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In short: what kind of mathematical function was applied to this sine WAVE?

I am trying to implement my own distortion plugins. Amongst other things I have read several chapters of Will Pirkle's book ("Designing audio effect plugins in C++"). In the few examples there are in this book and that I could find on the internet, the distortion functions are always pretty straightforward. Here are few examples:

  1. y = 2*1/(1 + e**(-k*x)) - 1
  2. y = [(e**x - 1)(e + 1)]/[(e**x + 1)(e - 1)]
  3. y = tanh(kx) / tanh(k)y = arctan(kx) / arctan(k)
  4. y = sng(x) * [1 - e**(-abs(kx))] / [1 - e**(-k)]

I then decided to apply some distortions from Ableton Live(1) to a sine wave to see if I could replicate the distortion or get something similar to it.

Sound input:

C3 played with a sine oscillator

Sound output:

Overdrive plugin from Ableton Live applied to input

And none of the examples I found in the literature seem to work. Indeed, if we take equation 3 as an example, if the input is symmetrical at its peak like the sine wave is, then the output should also be symmetrical at its peaks. But that's not the case. To be more specific, for all the distortion examples above, if two samples have the same value, then the output for those two samples will also be the same.

As per my screenshot, we can see that is clearly not the case for that distortion as we can see that the symmetry around the peaks is broken. So my question is simple: what kind of DSP function is applied to the signal? I am speculating that it must have some kind of feedback to create this shape? Is there any examples you guys can refer me to?

To be clear, I'm not trying to replicate this exact distortion, I'm just trying to understand the kind of DSP functions that are used to implement those distortion plugins.

Thanks in advance for your help!

(1) Ableton Live is a DAW (digital audio work station) and is used to make music.

update: thanks all for the help, overwhelmed by how nice this community is :)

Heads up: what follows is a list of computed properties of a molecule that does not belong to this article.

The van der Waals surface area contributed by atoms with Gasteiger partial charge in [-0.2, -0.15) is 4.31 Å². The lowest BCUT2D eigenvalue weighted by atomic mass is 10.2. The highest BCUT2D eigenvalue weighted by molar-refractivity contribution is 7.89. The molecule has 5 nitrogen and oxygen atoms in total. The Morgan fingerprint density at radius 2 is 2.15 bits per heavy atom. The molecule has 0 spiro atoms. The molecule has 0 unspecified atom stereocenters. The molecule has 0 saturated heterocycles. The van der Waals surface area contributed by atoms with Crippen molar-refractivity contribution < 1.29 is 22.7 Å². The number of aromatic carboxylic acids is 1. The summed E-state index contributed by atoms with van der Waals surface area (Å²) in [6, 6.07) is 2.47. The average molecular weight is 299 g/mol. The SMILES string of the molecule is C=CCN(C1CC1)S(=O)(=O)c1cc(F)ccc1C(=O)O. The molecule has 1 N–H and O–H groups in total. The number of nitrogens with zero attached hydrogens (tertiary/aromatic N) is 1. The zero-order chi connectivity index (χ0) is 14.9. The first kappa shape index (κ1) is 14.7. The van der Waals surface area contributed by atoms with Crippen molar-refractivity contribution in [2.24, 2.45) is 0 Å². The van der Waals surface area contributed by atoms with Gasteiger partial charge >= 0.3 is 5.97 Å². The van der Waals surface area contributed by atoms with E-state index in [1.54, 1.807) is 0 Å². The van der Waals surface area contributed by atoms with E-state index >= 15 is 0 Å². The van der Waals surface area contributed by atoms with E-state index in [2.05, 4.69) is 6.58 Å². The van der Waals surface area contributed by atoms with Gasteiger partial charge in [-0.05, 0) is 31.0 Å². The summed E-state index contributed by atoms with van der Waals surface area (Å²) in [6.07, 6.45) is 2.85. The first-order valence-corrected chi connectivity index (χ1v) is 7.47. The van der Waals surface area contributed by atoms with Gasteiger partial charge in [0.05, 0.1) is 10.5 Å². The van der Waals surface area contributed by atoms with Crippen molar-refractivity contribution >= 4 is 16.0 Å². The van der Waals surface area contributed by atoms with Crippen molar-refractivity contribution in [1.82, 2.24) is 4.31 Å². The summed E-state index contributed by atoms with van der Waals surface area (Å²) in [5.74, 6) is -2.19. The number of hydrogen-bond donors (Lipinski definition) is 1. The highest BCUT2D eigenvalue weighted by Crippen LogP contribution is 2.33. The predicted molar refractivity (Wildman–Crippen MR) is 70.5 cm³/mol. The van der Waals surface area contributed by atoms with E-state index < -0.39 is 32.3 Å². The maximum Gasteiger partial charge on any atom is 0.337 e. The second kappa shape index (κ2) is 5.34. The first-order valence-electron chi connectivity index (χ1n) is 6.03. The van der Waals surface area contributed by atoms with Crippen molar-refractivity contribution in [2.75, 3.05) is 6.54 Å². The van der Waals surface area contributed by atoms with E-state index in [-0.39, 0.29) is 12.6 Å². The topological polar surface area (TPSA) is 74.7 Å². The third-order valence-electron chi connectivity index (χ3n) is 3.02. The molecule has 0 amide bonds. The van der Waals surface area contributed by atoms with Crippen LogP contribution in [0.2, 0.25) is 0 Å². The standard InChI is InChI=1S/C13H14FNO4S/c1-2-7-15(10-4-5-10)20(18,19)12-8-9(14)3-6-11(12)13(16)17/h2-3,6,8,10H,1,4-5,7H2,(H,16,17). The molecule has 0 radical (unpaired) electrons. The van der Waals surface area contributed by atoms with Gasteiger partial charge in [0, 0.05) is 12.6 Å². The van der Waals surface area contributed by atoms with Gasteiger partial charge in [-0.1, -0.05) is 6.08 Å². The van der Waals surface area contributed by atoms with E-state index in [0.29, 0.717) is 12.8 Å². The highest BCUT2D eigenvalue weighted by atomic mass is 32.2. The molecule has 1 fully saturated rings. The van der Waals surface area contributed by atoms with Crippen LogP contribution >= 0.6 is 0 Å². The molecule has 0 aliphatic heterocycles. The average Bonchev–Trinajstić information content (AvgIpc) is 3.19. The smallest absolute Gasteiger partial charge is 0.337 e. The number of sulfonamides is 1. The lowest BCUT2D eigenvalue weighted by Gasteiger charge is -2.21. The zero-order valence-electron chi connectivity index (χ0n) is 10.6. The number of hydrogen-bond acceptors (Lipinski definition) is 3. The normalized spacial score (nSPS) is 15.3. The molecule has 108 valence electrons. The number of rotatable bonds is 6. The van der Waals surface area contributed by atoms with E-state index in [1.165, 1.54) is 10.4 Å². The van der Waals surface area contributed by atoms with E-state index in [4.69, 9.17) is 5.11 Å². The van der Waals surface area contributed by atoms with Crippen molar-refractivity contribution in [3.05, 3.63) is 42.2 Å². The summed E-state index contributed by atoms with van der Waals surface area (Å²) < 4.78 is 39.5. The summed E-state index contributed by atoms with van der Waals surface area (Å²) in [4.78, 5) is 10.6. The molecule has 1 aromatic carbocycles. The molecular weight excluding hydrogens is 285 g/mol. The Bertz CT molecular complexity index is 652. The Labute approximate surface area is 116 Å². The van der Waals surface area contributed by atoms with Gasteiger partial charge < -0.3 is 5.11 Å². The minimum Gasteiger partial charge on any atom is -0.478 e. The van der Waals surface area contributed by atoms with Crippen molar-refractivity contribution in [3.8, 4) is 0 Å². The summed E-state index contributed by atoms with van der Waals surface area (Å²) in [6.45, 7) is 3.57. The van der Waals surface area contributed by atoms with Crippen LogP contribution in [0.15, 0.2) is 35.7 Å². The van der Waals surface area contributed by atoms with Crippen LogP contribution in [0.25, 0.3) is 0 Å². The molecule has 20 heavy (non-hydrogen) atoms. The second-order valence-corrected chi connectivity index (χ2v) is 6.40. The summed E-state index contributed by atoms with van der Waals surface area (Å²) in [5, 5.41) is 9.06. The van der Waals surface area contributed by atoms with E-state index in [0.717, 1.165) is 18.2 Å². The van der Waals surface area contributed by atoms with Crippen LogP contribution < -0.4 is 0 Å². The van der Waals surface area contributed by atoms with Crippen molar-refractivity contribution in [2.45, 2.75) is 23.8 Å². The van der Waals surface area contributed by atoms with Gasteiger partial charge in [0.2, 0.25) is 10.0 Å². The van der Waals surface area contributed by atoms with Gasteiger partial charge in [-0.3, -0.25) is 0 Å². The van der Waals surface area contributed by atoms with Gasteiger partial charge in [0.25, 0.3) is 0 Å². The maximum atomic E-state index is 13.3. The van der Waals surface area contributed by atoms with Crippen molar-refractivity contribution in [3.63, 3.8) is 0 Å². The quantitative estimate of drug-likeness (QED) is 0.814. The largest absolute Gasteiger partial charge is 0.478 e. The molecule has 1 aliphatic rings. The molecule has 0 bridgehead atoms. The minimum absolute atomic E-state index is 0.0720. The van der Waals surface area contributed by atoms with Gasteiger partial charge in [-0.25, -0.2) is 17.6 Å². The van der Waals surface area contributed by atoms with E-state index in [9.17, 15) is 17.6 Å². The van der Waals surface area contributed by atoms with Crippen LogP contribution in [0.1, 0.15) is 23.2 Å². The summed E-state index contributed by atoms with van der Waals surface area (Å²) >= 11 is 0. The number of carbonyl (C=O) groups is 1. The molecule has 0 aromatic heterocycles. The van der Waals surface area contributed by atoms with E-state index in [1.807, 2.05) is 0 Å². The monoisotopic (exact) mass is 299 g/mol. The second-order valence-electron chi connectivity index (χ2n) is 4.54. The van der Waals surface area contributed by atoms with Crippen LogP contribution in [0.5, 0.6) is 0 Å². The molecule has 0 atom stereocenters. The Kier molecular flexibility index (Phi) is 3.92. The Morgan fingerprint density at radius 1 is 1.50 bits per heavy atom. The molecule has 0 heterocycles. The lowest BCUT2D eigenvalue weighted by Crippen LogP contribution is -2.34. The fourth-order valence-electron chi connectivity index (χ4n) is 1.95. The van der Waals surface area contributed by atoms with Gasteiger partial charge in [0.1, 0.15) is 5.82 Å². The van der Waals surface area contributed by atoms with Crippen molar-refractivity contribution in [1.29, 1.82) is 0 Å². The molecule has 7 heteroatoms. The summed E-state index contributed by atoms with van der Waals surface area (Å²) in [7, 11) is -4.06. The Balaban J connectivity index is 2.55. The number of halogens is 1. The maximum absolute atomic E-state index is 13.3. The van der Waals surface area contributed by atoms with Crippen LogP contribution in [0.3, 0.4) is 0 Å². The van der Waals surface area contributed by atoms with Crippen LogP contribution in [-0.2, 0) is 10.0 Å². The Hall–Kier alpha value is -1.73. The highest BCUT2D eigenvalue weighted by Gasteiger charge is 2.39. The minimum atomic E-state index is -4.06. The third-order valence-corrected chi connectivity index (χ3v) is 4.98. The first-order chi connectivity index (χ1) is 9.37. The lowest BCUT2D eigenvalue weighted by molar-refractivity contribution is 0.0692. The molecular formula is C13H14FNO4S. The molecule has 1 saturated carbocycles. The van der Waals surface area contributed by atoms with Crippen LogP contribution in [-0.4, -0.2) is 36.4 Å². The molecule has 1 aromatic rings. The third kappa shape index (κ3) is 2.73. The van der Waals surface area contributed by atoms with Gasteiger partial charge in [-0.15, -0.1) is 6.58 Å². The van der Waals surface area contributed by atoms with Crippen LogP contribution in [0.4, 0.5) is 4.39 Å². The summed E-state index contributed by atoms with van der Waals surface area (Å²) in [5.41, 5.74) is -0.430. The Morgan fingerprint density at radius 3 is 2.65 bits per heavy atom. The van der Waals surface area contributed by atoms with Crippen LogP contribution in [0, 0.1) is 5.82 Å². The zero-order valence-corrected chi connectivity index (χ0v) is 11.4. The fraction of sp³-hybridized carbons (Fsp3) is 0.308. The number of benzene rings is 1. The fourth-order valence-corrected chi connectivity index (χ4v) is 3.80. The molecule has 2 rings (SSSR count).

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    $\begingroup$ The short answer is that if it's not a simple waveshaper, it's often based on a circuit and/or physical model (e..g. tube amp, guitar pedal, vinyl, etc). David Yeh's thesis is a good place to start. $\endgroup$
    – datageist
    May 18, 2023 at 13:34
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    $\begingroup$ @datageist nice! I was about to start writing a comment about how I don't know how this is usually modelled in audio engineering, but a common way in communications engineering would be memory polynomials/Volterra series and finding optimal coefficients for that. But that thesis is actually domain-specific, so much more on point! $\endgroup$ May 18, 2023 at 14:57
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    $\begingroup$ Well, one thing though, from a practical point of view, is that 2009 was before neural networks / deep learning became the big and relatively solid research area that it's now, and in many fields of comms over nonlinear channels, Volterra Series approaches have proven to not be better but orders of magnitude harder to fit and compute in real-time than neural networks applied to the input sample stream. So, one might also look for how other people model e.g. amplifier nonlinearities with neural networks in literature. $\endgroup$ May 18, 2023 at 14:58